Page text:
Replication fork repair is essential for cell survival and stability of genetic material. In humans, inefficiency of repair has been associated with cancer proneness, neurological and developmental defects and premature aging. The long-term goal of this study is a more complete mechanistic understanding of the repair of replication gaps and how such processes are regulated. Objectives will be to elucidate elements of replication gap repair pathways, including specific replisome components, using genetic and biochemical experiments. Because all cells repair DNA in fundamentally similar ways by evolutionarily related pathways, these studies using the model organism, Escherichia coli, should reveal mechanisms applicable to repair of DNA in human cells. The use of azidothymidine in this study as a compound to induce replication gaps has the potential to reveal toxicity and tolerance mechanisms relevant to its therapeutical use as an anti-HIV agent. In addition, because the DNA damage response in bacterial pathogens plays a role in toxin production, antibiotic resistance and persistence of infection, this work could provide new targets for antibiotic therapy.
The first aim of this study seeks to clarify how the YoaA protein, a member of the XPD/FANCJ family of helicases mutated in human disease syndromes, participates in replication gap repair by studies of its genetic and biochemical properties. The central hypothesis of this study is that interactions with the replisome protein, Chi, recruits YoaA helicase to a stalled replication fork and that its unwinding of the nascent strand facilitates removal of chain-terminating lesions. Effects on specific repair pathways will be tested.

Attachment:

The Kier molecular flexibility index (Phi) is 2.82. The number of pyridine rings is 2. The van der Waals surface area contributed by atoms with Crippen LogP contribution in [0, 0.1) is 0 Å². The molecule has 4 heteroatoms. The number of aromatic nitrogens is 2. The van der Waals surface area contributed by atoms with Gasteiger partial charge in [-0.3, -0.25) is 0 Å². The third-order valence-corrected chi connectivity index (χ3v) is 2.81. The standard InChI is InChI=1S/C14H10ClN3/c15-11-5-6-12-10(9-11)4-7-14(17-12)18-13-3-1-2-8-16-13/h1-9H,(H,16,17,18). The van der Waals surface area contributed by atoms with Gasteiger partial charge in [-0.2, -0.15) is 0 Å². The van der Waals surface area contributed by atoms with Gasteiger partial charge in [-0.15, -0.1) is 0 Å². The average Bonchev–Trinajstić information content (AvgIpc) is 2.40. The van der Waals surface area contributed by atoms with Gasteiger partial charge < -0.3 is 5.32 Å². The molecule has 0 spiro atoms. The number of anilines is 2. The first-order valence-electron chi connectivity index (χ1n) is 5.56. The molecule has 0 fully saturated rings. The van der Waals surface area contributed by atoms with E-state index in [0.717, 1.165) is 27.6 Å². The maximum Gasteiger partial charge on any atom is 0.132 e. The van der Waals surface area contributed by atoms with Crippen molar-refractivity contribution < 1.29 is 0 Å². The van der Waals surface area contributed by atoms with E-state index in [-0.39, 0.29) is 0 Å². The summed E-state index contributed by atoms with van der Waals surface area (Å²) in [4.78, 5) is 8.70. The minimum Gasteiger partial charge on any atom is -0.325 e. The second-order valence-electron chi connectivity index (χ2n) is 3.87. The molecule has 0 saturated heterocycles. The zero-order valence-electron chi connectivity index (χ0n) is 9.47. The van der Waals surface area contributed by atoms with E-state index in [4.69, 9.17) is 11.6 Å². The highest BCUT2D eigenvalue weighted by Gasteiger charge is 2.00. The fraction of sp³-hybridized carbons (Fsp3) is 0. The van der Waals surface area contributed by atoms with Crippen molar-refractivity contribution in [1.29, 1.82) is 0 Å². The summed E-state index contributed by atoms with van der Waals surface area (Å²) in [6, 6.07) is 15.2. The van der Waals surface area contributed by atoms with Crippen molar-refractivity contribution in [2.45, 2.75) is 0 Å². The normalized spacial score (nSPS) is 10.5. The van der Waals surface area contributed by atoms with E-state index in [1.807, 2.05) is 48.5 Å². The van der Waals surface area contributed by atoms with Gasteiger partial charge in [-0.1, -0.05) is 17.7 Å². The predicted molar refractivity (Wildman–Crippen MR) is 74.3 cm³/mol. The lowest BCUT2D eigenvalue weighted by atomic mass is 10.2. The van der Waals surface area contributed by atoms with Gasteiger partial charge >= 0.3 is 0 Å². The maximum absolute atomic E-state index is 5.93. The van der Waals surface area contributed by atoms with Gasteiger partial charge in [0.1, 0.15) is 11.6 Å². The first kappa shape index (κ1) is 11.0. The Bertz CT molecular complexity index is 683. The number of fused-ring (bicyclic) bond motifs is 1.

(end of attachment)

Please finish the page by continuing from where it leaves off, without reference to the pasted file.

The second aim of this proposal is to identify the mechanism and extent of the SOS-independent DNA damage response. Many replication and repair genes share a common feature of DNA damage inducibility independent of the SOS response.
This aim will center on the iraD gene, discovered as a regulatory factor required for survival to replication inhibition and oxidative damage. The role of the DnaA protein in this regulation and signaling via replication clamps will be examined by in vivo and in vitro experiments. This study will significantly advance the field of DNA repair by providing new information regarding how replication gaps are sensed and repaired.

National Institute of Health (NIH)
National Institute of General Medical Sciences (NIGMS)
Research Project (R01)
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Molecular Genetics A Study Section (MGA)
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Janes, Daniel E
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Brandeis University
Schools of Arts and Sciences
United States
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